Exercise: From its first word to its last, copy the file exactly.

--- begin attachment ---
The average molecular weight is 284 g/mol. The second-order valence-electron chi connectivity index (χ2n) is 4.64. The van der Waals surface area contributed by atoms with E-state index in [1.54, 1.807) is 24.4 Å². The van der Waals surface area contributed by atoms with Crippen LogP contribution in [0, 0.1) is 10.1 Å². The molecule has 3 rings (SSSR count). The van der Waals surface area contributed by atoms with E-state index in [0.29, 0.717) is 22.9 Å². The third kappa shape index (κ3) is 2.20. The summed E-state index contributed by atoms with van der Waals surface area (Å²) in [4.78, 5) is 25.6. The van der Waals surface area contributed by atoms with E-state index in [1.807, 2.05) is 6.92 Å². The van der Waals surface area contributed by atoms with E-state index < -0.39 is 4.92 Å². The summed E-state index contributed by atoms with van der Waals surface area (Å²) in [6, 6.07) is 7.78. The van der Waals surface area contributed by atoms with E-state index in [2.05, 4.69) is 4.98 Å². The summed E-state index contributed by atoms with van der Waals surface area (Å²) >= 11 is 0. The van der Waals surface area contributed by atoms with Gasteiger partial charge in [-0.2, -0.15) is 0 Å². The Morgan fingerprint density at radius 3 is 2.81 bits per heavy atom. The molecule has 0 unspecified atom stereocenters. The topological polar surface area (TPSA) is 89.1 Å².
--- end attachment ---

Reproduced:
The average molecular weight is 284 g/mol. The second-order valence-electron chi connectivity index (χ2n) is 4.64. The van der Waals surface area contributed by atoms with E-state index in [1.54, 1.807) is 24.4 Å². The van der Waals surface area contributed by atoms with Crippen LogP contribution in [0, 0.1) is 10.1 Å². The molecule has 3 rings (SSSR count). The van der Waals surface area contributed by atoms with E-state index in [0.29, 0.717) is 22.9 Å². The third kappa shape index (κ3) is 2.20. The summed E-state index contributed by atoms with van der Waals surface area (Å²) in [4.78, 5) is 25.6. The van der Waals surface area contributed by atoms with E-state index in [1.807, 2.05) is 6.92 Å². The van der Waals surface area contributed by atoms with E-state index < -0.39 is 4.92 Å². The summed E-state index contributed by atoms with van der Waals surface area (Å²) in [6, 6.07) is 7.78. The van der Waals surface area contributed by atoms with E-state index in [2.05, 4.69) is 4.98 Å². The summed E-state index contributed by atoms with van der Waals surface area (Å²) >= 11 is 0. The van der Waals surface area contributed by atoms with Gasteiger partial charge in [-0.2, -0.15) is 0 Å². The Morgan fingerprint density at radius 3 is 2.81 bits per heavy atom. The molecule has 0 unspecified atom stereocenters. The topological polar surface area (TPSA) is 89.1 Å².